Most of the arguments against the death penalty sound compelling, but they simply aren't true. A 2001 Justice Department report examining federal prosecutors' handling of death penalty cases has found no intentional racial or ethnic bias. The number of people who have been released from death row with evidence of their innocence overstates the actual problem because of the distinction that must be made between legal innocence and actual innocence. Acquittal, which is a "not guilty" verdict, means that the state was unable to meet the necessary burden of proof, in establishing guilt beyond a reasonable doubt. It has nothing to do with establishing actual innocence. Risk of executing the innocent is extraordinarily low and the cessation of executions will put many more innocents at risk. Data demonstrates that there is a clear relationship between executions and murders (see Figure 1). In 1960, there were fifty-six executions in the U.S. And 9,140 murders. And, in 1964, when there were only fifteen executions, the number of murders had risen to 9,250. By 1969, there were no executions and the number of murders skyrocketed to14,590. After six more years without executions, 20,510 murders occurred rising to 23,040 in 1980 after only two executions since 1976. In total, between 1965 and 1980, the number of annual murders in the U.S. grew from 9,960 to 23,040, a 131% increase as the number of executions shrank.

3.0 Why the Death Penalty Should Be Supported

Even if capital punishment is unfairly applied, it should be fixed by making sure that rich and white prisoners get what they deserve, not by eliminating punishment for black and poor prisoners. Therefore, the best solution lies in making capital punishment mandatory for all capital cases. It could be argued that all laws are unfairly applied because of racial and economic biases. Certainly, no sane person would then argue that we should disband our entire legal system. The more reasonable approach is to make sure that laws are applied equally to all citizens.

The issue of wrongful execution has been exaggerated and should not be used as an excuse to avoid extracting justice for convicted murderers. Before any person is executed in this country, twelve members of a carefully selected jury have to decide -- beyond a reasonable doubt -- that a defendant is guilty. Therefore, the possibility of an innocent person being executed is extremely small, and continues to decrease with the improvement of forensic science. This is what the case of Ryan Matthews really shows. And, executions are carried out only after a long and painful appeals process that involves an average delay of ten to fifteen years.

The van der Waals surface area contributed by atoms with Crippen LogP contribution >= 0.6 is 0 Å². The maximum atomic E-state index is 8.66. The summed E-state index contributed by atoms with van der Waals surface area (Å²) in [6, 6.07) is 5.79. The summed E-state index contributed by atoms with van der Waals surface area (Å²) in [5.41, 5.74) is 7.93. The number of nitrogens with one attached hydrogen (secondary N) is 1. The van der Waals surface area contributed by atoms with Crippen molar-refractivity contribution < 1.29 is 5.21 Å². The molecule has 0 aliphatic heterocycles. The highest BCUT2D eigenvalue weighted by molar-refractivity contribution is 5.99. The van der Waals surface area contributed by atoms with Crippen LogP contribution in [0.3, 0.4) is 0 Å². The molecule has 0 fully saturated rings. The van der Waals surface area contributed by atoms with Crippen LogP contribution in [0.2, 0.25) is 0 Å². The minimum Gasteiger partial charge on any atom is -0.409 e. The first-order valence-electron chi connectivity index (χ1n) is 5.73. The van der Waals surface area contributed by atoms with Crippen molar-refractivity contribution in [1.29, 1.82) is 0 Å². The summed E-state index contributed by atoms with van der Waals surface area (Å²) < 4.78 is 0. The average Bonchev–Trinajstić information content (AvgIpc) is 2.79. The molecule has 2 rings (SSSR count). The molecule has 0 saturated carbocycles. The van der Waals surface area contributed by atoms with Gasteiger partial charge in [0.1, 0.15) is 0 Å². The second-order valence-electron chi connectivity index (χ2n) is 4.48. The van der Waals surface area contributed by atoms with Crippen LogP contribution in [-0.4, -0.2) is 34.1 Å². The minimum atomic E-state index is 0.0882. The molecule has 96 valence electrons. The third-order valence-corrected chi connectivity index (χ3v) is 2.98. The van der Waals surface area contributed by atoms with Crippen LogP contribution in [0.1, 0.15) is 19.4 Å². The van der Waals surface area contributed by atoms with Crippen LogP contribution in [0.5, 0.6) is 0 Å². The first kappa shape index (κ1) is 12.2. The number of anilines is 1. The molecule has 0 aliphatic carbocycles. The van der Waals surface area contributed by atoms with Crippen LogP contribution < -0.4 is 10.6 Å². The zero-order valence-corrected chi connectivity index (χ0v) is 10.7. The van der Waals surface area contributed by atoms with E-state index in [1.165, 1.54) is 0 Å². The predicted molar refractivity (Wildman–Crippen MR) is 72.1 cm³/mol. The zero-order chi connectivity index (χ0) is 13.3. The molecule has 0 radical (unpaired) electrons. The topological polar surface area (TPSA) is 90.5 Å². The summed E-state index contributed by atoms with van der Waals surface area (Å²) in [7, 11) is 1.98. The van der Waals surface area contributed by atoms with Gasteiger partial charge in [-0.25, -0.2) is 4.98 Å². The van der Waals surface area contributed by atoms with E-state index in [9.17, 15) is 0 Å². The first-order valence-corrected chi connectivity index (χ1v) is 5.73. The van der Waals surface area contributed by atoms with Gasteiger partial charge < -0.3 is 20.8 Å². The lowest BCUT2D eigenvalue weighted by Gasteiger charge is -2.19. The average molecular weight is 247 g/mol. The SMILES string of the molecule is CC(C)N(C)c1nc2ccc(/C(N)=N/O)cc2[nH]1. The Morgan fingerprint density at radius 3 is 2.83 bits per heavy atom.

The death penalty is not cruel and unusual punishment. As aptly defended by one judge:

There are crimes that are so heinous and the perpetrators are so coldly without remorse and dangerous that it is unjust to society and the victims' families not to execute the perpetrator. When the state has the opportunity to eliminate a murderer and does not, if that murder escapes and kills again, the blood of those victims is on the state's hands."

The Senate Judiciary Committee once noted, m]urder does not simply differ in magnitude from extortion or burglary or property destruction offenses; it differs in kind. Its punishment ought to also differ in kind. It must acknowledge the inviolability and dignity of innocent human life. It must, in short, be proportionate."

Further, the U.S. Constitution supports the death penalty. The Fifth Amendment provides that "[n]o persons shall be held to answer for a capital...crime, unless on a presentment or indictment of a Grand Jury...nor be deprived of life...without the due process of law." This clearly permits the death penalty to be imposed.

Nothing illustrates the need for the death penalty more than the Oklahoma City bombing in 1995 which was the largest domestic terrorist attack in the history of the United States. The bombing killed 168 people, injured another 800 and destroyed or damaged more than 300 builings. Nineteen of the victims had been children in an on site day care center. Over 12,000 people participated in relief and rescue operations in the days following the blast, many of whom developed post traumatic stress disorder as a result. Timothy McVeigh was sentenced to death for the bombing, after being convicted of, among other things, murdering federal law enforcement officials. He was executed by lethal injection at a U.S. penitentiary in Terre Haute, Indiana, on June 11, 2001. McVeigh participated in the Oklahoma City bombing to avenge the deaths of Branch Davidians at Waco Texas, whom he blieved had been murdered by federal government agents. McVeigh showed no remorse for the Oklahoma City killings, referring… [END OF PREVIEW] . . . READ MORE